Vaya concerns true stories of people living on the margins in Johannesburg. Picture: Supplied
Vaya is an exploration into the lives of people living on the margins of Johannesburg. It is about three strangers who board a train to the city, each on a personal mission. Their journeys seem to intersect at certain points as we get a glimpse into their fight for survival in a tough city.

The film is edgy, with some of the scenes doing well to display Johannesburg’s gritty and harsher side.

Zanele (Zimkhitha Nyoka), one of the three travellers, is on a mission to get a girl reunited with her mother who is a singer and manager at a tavern in the township.

During their first few nights in the city, Zanele and her young charge find themselves in a precarious position they can do nothing about.


Nyoka gives a convincing performance throughout the film, striking a balance between being soft when necessary but brave and fearless when it matters.

Warren Masemola takes on the role of gangster Xolani, who cruelly puts his Jimmy-comes-to-Joburg cousin Nhlanhla (Sihle Xaba) through his paces as his new initiate in the gang.

Sihle Xaba and Warren Masemola. Picture: 

Xaba is believable and his disbelief palatable as his fate unfolds before his eyes and he realises he is helpless to stop the downward spiral.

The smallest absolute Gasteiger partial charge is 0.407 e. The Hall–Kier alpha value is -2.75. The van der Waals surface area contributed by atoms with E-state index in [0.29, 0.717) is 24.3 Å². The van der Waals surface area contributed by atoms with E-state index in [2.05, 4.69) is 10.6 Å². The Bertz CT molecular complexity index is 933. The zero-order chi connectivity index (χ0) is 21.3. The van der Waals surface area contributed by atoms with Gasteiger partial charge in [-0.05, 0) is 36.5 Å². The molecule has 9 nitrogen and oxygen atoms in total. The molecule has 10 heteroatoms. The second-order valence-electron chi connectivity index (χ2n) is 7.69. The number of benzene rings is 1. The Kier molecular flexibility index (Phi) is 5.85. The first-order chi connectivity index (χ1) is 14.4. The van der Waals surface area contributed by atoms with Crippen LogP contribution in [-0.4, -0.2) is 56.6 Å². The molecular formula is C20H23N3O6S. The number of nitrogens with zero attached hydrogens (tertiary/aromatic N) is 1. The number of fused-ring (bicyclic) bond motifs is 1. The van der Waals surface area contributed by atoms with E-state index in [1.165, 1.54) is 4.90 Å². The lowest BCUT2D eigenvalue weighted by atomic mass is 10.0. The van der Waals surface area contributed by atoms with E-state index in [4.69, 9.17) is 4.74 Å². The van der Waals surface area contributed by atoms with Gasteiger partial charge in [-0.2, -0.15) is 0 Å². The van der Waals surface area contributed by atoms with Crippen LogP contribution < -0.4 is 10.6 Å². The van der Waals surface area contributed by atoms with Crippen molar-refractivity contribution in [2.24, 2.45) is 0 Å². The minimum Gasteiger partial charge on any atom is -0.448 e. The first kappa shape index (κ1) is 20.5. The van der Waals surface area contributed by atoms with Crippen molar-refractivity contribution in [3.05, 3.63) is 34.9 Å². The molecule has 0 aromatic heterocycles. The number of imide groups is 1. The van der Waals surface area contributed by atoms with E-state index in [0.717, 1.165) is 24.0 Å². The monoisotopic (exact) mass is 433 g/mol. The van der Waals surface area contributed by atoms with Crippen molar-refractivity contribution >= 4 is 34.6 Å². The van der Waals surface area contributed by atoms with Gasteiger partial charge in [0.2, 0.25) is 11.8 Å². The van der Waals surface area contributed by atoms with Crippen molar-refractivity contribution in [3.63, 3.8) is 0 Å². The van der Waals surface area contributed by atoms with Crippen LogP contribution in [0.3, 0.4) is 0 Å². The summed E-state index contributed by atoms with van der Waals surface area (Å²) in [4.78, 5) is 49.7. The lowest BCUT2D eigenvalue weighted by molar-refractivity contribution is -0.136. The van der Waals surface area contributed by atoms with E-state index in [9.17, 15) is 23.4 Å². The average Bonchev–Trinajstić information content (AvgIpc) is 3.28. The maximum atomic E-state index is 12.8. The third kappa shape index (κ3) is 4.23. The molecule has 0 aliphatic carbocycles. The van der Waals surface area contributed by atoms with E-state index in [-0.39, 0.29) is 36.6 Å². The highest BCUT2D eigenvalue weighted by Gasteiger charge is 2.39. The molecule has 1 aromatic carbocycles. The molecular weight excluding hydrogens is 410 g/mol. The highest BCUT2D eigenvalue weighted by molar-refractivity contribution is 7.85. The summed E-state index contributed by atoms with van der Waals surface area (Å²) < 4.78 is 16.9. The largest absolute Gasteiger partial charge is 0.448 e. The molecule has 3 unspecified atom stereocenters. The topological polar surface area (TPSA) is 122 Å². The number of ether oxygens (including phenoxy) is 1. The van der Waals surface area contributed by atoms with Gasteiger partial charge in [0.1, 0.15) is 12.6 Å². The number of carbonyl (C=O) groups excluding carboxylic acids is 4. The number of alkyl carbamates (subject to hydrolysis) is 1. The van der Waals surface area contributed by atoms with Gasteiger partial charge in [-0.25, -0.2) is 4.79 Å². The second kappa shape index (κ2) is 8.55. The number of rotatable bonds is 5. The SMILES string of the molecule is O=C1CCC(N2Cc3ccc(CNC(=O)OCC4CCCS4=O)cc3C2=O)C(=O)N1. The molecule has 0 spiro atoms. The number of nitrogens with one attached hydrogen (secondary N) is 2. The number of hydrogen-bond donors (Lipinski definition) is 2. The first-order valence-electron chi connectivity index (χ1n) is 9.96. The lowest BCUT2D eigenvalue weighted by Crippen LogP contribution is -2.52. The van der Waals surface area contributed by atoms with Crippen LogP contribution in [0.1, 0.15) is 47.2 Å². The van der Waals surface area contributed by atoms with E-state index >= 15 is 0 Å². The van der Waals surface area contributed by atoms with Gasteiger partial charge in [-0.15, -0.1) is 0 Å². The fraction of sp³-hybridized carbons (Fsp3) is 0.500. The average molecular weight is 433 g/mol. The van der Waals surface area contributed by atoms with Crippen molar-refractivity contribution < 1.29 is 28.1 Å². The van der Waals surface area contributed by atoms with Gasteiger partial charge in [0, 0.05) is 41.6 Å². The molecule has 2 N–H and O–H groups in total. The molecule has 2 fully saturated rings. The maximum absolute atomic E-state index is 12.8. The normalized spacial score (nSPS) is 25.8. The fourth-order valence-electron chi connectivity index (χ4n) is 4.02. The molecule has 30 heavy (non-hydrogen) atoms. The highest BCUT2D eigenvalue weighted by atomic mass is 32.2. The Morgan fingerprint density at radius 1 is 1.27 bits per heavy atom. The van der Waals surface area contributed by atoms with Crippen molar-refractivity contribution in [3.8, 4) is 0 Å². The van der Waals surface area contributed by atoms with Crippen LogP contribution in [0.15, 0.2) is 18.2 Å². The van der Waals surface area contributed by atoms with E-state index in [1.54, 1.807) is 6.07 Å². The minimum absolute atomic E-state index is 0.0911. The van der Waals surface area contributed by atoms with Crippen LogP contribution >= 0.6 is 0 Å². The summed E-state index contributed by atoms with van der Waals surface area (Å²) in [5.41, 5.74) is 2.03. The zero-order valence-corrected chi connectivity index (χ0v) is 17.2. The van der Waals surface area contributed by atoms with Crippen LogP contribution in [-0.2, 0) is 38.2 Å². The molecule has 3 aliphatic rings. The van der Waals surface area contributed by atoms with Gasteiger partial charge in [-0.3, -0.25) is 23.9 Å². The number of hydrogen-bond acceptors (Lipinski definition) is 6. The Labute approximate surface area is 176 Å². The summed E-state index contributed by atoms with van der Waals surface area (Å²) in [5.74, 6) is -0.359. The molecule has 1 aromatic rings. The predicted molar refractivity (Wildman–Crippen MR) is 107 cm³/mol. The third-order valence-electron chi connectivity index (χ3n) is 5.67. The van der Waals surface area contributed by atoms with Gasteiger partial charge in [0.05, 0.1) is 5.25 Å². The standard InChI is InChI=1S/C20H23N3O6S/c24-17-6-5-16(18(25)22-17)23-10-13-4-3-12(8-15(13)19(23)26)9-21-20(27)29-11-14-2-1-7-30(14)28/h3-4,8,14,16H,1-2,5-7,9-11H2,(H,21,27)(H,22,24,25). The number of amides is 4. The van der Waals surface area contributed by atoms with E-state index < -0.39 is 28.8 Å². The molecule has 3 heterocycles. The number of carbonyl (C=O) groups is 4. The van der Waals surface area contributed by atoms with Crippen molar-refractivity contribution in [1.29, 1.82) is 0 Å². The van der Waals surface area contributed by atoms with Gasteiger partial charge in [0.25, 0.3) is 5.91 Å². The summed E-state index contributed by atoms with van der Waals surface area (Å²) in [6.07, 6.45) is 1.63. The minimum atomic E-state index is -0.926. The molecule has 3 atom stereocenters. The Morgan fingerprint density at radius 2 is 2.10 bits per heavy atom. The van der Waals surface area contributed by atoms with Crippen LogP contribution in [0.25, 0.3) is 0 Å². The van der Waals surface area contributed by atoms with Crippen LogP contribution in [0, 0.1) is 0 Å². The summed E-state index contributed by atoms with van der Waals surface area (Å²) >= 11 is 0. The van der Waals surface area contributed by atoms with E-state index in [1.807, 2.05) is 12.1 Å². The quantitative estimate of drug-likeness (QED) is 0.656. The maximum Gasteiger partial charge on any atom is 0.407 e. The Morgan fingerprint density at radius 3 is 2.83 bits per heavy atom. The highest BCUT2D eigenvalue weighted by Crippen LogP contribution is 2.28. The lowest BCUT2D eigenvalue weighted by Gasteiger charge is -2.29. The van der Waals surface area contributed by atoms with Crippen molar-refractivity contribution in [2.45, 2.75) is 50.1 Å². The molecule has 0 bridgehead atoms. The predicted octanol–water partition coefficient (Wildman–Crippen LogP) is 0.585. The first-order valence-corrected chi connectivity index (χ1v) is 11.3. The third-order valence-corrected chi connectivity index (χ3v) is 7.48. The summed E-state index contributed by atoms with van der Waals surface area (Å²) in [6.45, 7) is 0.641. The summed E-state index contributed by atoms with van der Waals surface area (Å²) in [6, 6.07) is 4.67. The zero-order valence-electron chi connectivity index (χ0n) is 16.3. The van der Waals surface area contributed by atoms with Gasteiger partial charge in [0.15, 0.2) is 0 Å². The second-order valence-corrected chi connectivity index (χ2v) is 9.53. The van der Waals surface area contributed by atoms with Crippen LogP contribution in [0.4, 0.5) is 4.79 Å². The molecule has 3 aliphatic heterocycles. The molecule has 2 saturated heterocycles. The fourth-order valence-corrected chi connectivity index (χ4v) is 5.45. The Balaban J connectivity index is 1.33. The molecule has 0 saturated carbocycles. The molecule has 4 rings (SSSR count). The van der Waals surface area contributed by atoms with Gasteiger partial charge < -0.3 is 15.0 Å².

One of the more jarring scenes in the film is when Nhlanhla, the second traveller, finds himself holding a gun to gangster’s temple while being taught how to shoot because he will soon have to execute a hit.

Even though the gun is not loaded, his anxiety is evident; his body trembles while he’s being screamed at to shoot. We can see his internal struggle until he finally he pulls the trigger and snaps out of it.


Nkulu (Sibusiso Msimang), the third traveller, is on a mission to retrieve his father’s body and bring it home for burial.

His father was a miner and as he struggles to get the body, he stumbles upon his father’s other life that the family knew nothing about.

Nkulu is naive and caring, but Jozi seemingly forces him to snap out of that mode and start fighting. Msimang is endearing as Nkulu and knowing that he carries his family’s dignity makes it even harder to watch him stumble and struggle.

The film has a soundtrack that matches the intensity and the authenticity of the scenes perfectly.

There are also beautiful shots of Johannesburg: one overlooking a dumping site where people are picking recyclable materials. As the people go through this almost mundane act, the sun rises and birds fly off into the distance.

There are also beautiful aerial shots of the township, showing some of its messy spatial layout from above. A sight to behold.

Vaya is a masterpiece of South African film, and a conscious exploration of the issues facing the people living on the margins of Johannesburg.

It exposes the human trafficking, the abuse of young women, poverty and joblessness, alcohol abuse and the inability of many to live with dignity in the city because they simply cannot afford it.

Vaya has won numerous awards both locally and internationally and is a must-see.